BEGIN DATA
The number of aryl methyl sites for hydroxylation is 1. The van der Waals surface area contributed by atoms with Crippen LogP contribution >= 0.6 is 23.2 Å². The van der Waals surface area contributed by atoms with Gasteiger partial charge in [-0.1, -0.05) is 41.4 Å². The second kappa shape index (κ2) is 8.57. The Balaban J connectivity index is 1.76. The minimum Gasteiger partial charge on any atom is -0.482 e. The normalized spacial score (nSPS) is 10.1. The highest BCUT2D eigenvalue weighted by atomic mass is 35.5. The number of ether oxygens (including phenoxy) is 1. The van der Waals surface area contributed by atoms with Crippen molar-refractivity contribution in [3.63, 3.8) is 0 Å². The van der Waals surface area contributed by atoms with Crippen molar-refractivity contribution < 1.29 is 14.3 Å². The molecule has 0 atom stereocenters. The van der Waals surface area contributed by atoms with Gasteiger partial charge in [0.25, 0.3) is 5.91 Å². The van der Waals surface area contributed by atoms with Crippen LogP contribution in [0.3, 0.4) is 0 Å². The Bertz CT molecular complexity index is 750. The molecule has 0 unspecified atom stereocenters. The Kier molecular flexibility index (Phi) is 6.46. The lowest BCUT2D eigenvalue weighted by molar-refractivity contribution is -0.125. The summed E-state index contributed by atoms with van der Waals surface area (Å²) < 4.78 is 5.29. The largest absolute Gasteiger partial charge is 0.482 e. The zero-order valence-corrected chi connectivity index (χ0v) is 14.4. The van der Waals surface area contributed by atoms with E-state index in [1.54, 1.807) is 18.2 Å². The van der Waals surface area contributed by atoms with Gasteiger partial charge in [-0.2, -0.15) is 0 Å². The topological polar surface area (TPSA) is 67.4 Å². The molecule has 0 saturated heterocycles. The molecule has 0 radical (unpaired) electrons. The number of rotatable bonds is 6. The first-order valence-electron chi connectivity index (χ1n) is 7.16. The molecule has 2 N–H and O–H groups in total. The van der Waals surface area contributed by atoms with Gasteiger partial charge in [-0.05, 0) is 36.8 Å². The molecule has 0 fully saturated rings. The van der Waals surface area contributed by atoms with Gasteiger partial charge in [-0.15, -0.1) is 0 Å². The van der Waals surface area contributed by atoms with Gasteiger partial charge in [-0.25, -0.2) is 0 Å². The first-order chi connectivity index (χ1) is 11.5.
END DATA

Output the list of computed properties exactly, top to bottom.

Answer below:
The number of aryl methyl sites for hydroxylation is 1. The van der Waals surface area contributed by atoms with Crippen LogP contribution >= 0.6 is 23.2 Å². The van der Waals surface area contributed by atoms with Gasteiger partial charge in [-0.1, -0.05) is 41.4 Å². The second kappa shape index (κ2) is 8.57. The Balaban J connectivity index is 1.76. The minimum Gasteiger partial charge on any atom is -0.482 e. The normalized spacial score (nSPS) is 10.1. The highest BCUT2D eigenvalue weighted by atomic mass is 35.5. The number of ether oxygens (including phenoxy) is 1. The van der Waals surface area contributed by atoms with Crippen molar-refractivity contribution in [3.63, 3.8) is 0 Å². The van der Waals surface area contributed by atoms with Crippen molar-refractivity contribution < 1.29 is 14.3 Å². The molecule has 0 atom stereocenters. The van der Waals surface area contributed by atoms with Gasteiger partial charge in [0.25, 0.3) is 5.91 Å². The van der Waals surface area contributed by atoms with Crippen LogP contribution in [0.3, 0.4) is 0 Å². The Bertz CT molecular complexity index is 750. The molecule has 0 unspecified atom stereocenters. The Kier molecular flexibility index (Phi) is 6.46. The lowest BCUT2D eigenvalue weighted by molar-refractivity contribution is -0.125. The summed E-state index contributed by atoms with van der Waals surface area (Å²) < 4.78 is 5.29. The largest absolute Gasteiger partial charge is 0.482 e. The zero-order valence-corrected chi connectivity index (χ0v) is 14.4. The van der Waals surface area contributed by atoms with E-state index in [1.54, 1.807) is 18.2 Å². The van der Waals surface area contributed by atoms with Gasteiger partial charge in [-0.2, -0.15) is 0 Å². The topological polar surface area (TPSA) is 67.4 Å². The molecule has 0 saturated heterocycles. The molecule has 0 radical (unpaired) electrons. The number of rotatable bonds is 6. The first-order valence-electron chi connectivity index (χ1n) is 7.16. The molecule has 2 N–H and O–H groups in total. The van der Waals surface area contributed by atoms with Gasteiger partial charge in [-0.05, 0) is 36.8 Å². The molecule has 0 fully saturated rings. The van der Waals surface area contributed by atoms with Gasteiger partial charge in [-0.15, -0.1) is 0 Å². The van der Waals surface area contributed by atoms with Gasteiger partial charge in [-0.25, -0.2) is 0 Å². The first-order chi connectivity index (χ1) is 11.5.